Each of Neil Young's albums had relished in some kind of internal consistency. While Young might change dramatically from album to album, within the same album he was able to impersonate one cohesive and profound persona from beginning to ending. Chrome Dreams II (2007), ostensibly a follow-up to an unreleased 1976 album, is a notable exception to the rule (Chrome Dreams would have contained the original versions of Powderfinger, Pocahontas and Like a Hurricane). Young assembled the album as a collection of rarities and unreleased songs from different periods of his life. Hence the stylistic confusion. One can basically replay Young's entire career in the space of one album: Harvest-style country-rock (Beautiful Bluebird, Ever After, Boxcar), Crazy Horse-style work-outs (No Hidden Path, Spirit Road, the 14-minute No Hidden Path), gloomy dirges (Dirty Old Man), and the rambling 19-minute epic Ordinary People (with piano and horns) that was recorded in 1988. On top of this parade of Neil Young impersonations, one also gets some rare variations: a soul ballad (Shining Light), a piano-based lullaby (The Way, with children's choir), a Tamla-style party ditty (The Believer, with call-and-response backing vocals). Mostly, it is music that should have been buried for good.

Too much emphasis on the (political) lyrics makes Fork In The Road (Reprise, 2009) a very mediocre work. If it weren't Neil Young, nobody would have reviewed this album.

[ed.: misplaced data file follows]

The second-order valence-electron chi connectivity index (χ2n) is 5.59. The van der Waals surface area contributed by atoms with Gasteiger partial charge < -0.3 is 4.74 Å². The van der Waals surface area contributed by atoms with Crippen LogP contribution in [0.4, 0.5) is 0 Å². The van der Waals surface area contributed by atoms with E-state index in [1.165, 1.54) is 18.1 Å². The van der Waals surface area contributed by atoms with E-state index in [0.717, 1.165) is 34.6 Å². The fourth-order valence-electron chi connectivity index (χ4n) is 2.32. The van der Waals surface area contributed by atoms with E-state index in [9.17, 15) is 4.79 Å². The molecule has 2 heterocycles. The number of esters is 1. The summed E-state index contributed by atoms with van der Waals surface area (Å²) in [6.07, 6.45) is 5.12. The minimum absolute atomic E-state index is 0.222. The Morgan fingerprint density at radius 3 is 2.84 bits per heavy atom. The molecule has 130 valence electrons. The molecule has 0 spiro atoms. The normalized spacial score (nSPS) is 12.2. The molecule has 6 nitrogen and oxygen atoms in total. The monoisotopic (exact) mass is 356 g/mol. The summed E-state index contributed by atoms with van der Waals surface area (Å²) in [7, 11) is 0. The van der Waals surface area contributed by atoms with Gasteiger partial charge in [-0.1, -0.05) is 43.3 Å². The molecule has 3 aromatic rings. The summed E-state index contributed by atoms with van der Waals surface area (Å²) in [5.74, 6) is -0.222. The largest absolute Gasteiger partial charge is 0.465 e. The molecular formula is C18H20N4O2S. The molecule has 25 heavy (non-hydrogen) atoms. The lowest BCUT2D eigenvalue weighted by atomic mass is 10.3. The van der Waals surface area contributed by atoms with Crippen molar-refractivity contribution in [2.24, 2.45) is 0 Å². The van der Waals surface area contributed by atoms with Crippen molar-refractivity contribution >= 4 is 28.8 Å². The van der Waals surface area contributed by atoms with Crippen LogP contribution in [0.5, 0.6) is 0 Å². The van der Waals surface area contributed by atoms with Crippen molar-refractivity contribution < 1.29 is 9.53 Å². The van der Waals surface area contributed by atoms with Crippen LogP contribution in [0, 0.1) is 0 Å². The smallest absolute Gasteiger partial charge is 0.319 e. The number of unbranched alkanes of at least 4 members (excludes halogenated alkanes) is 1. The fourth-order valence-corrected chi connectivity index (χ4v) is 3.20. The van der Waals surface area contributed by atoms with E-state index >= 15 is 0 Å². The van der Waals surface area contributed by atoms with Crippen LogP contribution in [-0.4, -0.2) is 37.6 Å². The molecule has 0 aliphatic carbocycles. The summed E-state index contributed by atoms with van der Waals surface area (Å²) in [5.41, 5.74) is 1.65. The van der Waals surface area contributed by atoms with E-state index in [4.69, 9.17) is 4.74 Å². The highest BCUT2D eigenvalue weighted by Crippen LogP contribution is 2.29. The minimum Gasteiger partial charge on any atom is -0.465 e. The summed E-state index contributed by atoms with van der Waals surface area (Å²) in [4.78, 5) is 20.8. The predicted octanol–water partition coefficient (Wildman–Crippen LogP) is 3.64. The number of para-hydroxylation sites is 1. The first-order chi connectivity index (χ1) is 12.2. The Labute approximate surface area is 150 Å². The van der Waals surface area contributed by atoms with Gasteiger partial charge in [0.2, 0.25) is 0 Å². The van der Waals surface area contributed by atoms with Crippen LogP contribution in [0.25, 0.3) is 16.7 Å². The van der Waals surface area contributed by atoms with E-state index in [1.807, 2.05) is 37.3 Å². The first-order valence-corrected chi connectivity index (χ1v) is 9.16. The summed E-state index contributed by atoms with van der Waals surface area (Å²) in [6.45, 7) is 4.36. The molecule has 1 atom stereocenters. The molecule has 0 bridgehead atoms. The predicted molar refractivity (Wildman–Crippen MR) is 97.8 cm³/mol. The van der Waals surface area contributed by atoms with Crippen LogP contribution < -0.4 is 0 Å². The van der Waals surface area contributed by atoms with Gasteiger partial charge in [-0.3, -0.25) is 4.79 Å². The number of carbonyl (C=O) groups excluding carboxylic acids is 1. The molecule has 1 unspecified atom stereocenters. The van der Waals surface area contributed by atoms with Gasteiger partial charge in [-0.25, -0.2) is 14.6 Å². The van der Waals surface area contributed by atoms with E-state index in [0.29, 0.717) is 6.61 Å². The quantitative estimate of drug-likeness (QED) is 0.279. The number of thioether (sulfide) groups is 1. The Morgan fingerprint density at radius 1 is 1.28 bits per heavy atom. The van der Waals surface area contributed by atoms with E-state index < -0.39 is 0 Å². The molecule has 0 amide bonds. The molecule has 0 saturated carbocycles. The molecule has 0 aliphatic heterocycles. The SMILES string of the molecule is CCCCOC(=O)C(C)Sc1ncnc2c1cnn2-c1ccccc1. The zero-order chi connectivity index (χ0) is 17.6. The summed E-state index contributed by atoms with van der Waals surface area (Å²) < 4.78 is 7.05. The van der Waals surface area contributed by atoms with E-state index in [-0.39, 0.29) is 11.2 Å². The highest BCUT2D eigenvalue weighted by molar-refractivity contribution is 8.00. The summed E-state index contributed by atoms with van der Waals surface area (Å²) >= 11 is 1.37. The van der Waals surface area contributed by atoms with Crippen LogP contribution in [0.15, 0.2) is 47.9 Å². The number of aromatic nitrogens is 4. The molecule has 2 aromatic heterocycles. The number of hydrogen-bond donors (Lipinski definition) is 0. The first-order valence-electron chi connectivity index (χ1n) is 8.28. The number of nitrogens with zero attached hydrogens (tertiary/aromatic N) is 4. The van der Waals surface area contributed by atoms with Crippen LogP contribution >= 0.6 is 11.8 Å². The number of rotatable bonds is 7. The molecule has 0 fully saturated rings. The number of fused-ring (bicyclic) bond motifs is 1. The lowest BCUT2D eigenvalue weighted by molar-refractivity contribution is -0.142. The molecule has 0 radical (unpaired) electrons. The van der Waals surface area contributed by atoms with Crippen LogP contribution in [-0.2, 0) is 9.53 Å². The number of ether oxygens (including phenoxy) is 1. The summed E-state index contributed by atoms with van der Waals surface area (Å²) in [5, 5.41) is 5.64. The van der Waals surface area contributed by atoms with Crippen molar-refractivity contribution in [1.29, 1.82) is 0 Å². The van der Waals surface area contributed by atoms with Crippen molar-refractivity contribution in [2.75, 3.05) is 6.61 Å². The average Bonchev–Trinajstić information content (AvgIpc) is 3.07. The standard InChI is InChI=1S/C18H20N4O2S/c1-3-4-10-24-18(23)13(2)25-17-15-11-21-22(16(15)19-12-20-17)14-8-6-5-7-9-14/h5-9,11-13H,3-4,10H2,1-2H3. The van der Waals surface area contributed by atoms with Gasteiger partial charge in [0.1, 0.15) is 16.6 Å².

The Archives Vol. 1 1963-1972 (Reprise, 2009) is the eight-disc box set and compiles his unreleased material from 1963 to 1972.

Every now and then Neil Young got inspired to unleash his inner demons through otherworldly music, like he did with Dead Man. He did it again on Le Noise (Reprise, 2010), an odd hybrid of heavy-metal music and post-psychedelic noise, a sonata for voice, guitar and electronic effects produced by ambient minimalist Daniel Lanois and recorded live in the studio with no overdubs. Walk With Me is not anthemic enough (and rather dejavu), the lamenting tone of Someone's Gonna Rescue You doesn't sound sincere enough, Rumblin could be a Bruce Springsteen elegy, and the seven-minute Peaceful Valley Boulevard is certainly not up to the standard of his classic lengthy ruminations. Hitchhiker is easily the strongest rant. The reverb-drenched production is a mixed blessing. In the end the folkish Love And War steals the show.